MetroCount’s RoadPod VP piezoelectric counter is designed to monitor multi-lane roadways. Also modular, this system can connect to others alike for a customized solution and/or to an additional remote access hardware.

A mix of Tubes, Loops and Piezos

After using portable counters for over 15 years, the Queenstown Lakes District (New Zealand) has decided to install permanent systems. Now, their monitoring network makes use of pneumatic tubes, piezoelectric strips, and inductive loops. This technology mix was recommended by our traffic experts after carefully evaluating the conditions and requirements of each site.

Alison Tomlinson, Infrastructure Analyst at QLDC gives us more details about traffic in Queenstown: “Queenstown has a unique environment in that it is a ‘small town’ with big cities issues. As a world-class tourist destination, we have a huge visitor population, with a relatively small residential population. Traffic peaks often when tourists visit ski fields and other key destinations. Then, the physical landscape (mountains, valleys, rivers, and lakes) restrict traffic options for users. Queenstown is an extreme mountainous environment with high summer and low winter temperatures – subject to snow and ice, making traffic counting more complex than usual.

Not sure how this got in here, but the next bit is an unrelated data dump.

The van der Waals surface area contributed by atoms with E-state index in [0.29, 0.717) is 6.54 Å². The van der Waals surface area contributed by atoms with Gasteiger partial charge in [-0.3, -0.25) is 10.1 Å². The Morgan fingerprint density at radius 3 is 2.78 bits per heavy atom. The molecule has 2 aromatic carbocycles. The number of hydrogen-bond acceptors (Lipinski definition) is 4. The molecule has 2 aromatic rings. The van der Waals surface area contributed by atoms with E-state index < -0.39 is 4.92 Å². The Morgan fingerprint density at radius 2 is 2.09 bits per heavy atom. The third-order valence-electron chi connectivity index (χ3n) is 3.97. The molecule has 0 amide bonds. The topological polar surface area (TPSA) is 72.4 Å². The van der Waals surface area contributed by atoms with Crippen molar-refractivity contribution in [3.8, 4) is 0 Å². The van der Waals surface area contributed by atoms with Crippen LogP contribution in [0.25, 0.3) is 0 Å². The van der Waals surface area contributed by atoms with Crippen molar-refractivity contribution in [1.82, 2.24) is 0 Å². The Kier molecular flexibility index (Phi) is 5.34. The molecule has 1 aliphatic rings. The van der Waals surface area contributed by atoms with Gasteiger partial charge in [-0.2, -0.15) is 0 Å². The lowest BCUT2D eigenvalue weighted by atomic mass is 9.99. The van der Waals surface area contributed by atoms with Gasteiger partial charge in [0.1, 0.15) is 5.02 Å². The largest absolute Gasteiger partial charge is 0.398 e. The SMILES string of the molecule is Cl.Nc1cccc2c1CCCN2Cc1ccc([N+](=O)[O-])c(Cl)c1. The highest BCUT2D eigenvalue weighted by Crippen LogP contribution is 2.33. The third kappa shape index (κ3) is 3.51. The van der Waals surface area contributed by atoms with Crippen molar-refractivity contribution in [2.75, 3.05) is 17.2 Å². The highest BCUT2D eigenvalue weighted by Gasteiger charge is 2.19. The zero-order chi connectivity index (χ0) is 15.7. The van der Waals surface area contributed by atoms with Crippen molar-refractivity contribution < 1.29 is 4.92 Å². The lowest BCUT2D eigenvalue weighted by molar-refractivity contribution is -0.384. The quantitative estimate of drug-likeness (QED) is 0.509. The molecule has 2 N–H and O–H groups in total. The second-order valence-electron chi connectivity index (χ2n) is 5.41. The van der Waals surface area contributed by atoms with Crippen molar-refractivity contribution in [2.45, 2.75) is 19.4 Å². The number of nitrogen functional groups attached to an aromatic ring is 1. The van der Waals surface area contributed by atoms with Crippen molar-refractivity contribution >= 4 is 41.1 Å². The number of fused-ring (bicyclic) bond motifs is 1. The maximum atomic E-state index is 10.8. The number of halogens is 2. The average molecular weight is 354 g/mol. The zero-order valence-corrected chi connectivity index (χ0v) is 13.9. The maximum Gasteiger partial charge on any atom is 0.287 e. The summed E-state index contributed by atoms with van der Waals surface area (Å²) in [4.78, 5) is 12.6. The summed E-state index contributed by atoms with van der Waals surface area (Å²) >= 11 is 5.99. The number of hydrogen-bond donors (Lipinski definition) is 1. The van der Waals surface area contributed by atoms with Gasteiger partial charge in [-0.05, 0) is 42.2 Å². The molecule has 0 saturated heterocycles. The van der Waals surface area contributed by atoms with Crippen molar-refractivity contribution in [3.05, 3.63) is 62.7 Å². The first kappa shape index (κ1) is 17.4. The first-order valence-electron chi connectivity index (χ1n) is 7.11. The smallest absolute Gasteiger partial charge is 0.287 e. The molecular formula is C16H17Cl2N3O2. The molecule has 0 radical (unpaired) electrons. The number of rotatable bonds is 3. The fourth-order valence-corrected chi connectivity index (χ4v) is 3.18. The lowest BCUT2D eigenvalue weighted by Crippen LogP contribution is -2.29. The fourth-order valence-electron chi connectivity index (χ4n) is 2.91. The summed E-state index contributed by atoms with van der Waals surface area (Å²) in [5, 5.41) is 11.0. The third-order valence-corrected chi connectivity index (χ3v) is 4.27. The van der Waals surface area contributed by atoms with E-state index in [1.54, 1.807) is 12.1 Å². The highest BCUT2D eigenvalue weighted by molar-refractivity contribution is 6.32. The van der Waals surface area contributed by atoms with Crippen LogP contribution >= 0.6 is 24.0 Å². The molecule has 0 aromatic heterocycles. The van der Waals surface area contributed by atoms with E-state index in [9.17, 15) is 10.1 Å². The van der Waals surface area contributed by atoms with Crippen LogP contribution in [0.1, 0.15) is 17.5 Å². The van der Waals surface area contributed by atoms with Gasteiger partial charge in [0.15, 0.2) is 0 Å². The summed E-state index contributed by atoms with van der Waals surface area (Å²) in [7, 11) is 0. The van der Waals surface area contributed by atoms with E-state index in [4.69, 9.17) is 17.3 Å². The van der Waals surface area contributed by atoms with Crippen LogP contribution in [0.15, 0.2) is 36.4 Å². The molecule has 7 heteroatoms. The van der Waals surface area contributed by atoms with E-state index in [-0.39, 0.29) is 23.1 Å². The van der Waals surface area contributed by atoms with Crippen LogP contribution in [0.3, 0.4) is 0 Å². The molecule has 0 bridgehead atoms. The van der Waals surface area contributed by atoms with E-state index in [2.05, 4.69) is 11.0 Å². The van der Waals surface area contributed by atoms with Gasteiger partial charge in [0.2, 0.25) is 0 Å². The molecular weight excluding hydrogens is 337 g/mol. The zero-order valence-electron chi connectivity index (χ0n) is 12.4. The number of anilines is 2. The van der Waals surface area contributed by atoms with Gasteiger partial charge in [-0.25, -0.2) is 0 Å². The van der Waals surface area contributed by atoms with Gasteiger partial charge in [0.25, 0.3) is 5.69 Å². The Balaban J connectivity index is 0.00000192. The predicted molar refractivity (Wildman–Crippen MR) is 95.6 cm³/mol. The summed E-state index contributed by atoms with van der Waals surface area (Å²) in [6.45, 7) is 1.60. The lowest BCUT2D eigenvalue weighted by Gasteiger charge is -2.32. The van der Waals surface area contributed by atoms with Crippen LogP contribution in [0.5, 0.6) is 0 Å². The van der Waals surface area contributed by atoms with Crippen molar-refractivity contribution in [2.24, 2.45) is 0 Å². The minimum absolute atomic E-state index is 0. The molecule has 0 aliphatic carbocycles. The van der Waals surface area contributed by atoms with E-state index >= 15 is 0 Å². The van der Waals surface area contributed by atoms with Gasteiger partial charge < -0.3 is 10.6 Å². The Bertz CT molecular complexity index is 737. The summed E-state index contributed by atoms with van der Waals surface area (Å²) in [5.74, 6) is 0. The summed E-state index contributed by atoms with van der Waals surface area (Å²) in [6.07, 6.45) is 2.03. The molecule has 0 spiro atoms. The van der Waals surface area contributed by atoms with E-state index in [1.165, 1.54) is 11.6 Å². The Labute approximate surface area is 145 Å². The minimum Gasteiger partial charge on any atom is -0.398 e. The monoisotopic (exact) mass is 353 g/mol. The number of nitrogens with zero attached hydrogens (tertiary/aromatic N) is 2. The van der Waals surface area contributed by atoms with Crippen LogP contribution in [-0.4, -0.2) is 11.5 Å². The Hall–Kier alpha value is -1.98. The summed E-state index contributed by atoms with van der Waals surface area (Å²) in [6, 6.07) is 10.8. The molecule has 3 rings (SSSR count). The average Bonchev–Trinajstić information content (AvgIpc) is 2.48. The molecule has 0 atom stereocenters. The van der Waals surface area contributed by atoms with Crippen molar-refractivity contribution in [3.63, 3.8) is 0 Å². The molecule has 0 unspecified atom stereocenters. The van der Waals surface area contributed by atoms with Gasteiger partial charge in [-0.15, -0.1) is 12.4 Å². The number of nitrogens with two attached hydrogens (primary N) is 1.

We installed our piezo counters in urban areas. However, we also wanted to monitor traffic on Crown Range Road, a mountain pass which is New Zealand’s highest public sealed road. This road carries traffic to some of the major ski resorts in the area and is subject to snow and ice. The loop counters are expected to cope better under the extreme conditions and regular winter maintenance such as snow ploughing and grit.”

Monitoring the shift in Transport modes

Bicycle adoption is now a key indicator of a transition in transport modes across the globe. In this context, we have noticed an increased demand for accurate bicycle monitoring. But monitoring bicycles is only part of the equation. Is bicycle adoption increasing fast enough? Are car volumes and congestion decreasing meanwhile? The only way to answer these questions is through detailed traffic analysis and, in the last years, we have assisted several road authorities to merge their motorized vehicles and bicycle data.

The London Borough of Ealing took its first step to becoming more sustainable when implementing an award-winning cycling infrastructure. This was quickly followed by the installation of RidePod BP (Piezoelectric Bicycles and Pedestrian Counter) systems across their network. Then, they decided to go a step further and install RoadPod VP counters right next to their bike sites. This measure enables the Londoners engineers to easily co-relate changes in transport patterns over time.

In Switzerland, the roads of the City of Biel have reached their capacity. To improve travelling time, air quality and road safety, the authorities have decided to build a ring road and invest in active transportation infrastructure. To measure the success of their initiatives, the local engineers have conducted a before-after study. A total of 32 tube counters and 9 inductive loop systems have been installed across the city to collect data on motorized traffic. Another 9 piezoelectric bike counters have been set-up next to the loops to compare the distribution. Since building livable cities is highly dependent on strong community engagement, the real impact will be felt in a few years, a good reason why installing permanent counters is the solution to understanding traffic evolution